The world is far more global and interconnected. That’s clearly an understatement. But consider how much things have changed since the 1960s and ‘70s. New technologies and media formats have transformed how we interact, learn, and are entertained. Family dynamics have changed dramatically.
So, what kind of impact have these shifts had on youth marketing? How have young people’s expectations of brands evolved since the dawning of the new millennium? And what should brands be doing to establish themselves as trusted, dynamic partners in the lives of young people in this very different, youth-dominated era?
To start, Generations Y, Z and millennials are big on brands.
Brands aren’t just names on the products consumers buy; they’re tools that help establish young people’s senses of identity and social connections. It’s no wonder, then, that nearly half of today’s youthful generation (ages 16-34) think brands are an “essential” part of their lives. The majority of young people actively encourage their friends to use certain brands, and say that it makes them feel good to see the brands they own being used by people they admire.
Today’s newest generations have a more intimate and interactive relationship with brands. They are far more marketing savvy than their parents were at their age, and they’re keenly aware of their value as consumers. This means they expect to be treated as equals, to have their opinions matter, and even to be involved in brand building.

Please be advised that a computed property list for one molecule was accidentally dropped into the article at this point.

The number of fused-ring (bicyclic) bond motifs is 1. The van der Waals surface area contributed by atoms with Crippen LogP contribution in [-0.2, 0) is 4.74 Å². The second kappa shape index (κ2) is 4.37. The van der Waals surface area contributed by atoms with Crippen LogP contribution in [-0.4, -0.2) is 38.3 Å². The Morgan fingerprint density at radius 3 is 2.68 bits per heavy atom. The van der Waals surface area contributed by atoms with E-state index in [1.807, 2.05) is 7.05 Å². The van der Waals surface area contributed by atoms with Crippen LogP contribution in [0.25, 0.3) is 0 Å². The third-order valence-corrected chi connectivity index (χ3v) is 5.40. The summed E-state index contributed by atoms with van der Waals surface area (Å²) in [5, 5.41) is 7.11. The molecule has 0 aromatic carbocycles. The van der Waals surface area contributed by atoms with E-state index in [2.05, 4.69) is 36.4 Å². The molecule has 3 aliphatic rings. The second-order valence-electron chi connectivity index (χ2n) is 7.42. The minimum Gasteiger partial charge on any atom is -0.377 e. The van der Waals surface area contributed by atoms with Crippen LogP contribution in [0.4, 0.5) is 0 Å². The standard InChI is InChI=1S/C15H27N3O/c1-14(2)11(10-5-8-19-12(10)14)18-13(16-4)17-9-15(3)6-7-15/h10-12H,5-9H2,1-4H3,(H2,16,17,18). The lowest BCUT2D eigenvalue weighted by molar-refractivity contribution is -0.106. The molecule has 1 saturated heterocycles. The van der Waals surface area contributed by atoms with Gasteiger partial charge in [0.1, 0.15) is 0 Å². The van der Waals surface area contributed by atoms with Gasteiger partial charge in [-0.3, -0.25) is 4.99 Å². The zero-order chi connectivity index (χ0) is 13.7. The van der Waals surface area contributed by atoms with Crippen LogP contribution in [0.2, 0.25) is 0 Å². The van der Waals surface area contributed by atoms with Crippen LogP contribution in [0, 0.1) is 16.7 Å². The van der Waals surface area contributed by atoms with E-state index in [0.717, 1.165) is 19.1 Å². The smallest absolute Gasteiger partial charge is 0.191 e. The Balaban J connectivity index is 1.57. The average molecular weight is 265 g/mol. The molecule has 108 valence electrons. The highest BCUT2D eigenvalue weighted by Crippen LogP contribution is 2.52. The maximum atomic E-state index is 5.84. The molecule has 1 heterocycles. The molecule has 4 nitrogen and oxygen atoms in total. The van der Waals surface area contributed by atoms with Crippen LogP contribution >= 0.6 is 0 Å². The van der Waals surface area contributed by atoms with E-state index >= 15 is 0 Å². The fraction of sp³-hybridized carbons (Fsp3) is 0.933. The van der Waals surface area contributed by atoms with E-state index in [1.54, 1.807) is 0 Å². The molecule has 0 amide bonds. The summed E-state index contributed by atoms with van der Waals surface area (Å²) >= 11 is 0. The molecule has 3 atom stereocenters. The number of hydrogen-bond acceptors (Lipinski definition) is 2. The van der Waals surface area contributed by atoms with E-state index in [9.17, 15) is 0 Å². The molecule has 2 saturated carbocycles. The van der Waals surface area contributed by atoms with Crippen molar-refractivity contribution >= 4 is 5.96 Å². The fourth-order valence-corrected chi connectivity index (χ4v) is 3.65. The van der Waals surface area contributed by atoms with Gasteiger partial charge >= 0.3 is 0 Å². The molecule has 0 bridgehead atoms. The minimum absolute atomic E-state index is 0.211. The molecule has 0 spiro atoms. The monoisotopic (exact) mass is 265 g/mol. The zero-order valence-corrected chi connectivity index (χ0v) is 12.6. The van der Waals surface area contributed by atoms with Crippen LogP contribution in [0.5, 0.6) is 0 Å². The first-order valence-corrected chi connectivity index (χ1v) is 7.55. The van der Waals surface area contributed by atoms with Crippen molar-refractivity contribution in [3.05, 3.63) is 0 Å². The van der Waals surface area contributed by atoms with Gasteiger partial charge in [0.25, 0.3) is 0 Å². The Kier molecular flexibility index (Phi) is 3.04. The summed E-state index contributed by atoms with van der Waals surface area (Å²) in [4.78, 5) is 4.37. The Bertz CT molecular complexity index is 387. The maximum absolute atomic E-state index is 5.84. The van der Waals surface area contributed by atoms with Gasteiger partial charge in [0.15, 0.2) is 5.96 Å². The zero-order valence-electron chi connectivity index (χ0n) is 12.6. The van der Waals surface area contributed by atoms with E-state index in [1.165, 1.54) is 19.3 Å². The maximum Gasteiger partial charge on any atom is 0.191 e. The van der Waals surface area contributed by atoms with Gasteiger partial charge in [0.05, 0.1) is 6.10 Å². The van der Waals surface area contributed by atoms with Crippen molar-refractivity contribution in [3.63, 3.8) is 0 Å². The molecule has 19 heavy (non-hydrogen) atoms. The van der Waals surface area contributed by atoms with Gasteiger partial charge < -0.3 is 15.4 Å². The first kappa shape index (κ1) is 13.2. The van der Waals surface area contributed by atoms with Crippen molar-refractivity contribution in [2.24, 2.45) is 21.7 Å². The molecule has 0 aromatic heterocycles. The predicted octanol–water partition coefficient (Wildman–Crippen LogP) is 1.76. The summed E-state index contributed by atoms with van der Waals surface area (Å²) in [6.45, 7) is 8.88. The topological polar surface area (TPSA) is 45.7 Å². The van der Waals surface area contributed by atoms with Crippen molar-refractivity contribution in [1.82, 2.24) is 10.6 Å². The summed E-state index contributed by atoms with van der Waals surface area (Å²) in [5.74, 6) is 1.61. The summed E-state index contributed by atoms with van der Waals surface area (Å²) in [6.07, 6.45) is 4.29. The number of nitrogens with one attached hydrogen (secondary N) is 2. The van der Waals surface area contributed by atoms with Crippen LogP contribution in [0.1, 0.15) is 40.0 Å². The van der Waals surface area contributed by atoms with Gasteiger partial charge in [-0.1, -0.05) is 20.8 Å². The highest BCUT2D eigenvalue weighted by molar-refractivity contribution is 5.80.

It was tough enough growing up before the Internet. Imagine the social pressures created by social networking and having one’s life online, where it can be picked apart and commented on by strangers near and far. In response, young people have become adept at creating individualized sets of digital tools that help them navigate the social waters. They may use Instagram to create an idealized version of their home lives, or create Vines to establish their artistic side or sense of humour.
Brand passion is increasingly digitally based.
Whereas their parents may have grown up with Coke vs. Pepsi or McDonald’s vs. Burger King, today’s digital natives are more likely to align themselves with tech brands: Xbox vs. PlayStation, Spotify vs. Pandora, Apple vs. Samsung, and on and on. Loyalty goes to those brands that aren’t just considered cool but that make life more fluid and less expensive.
With files from a study by Havas Worldwide and fielded by Market Probe International via online surveys.
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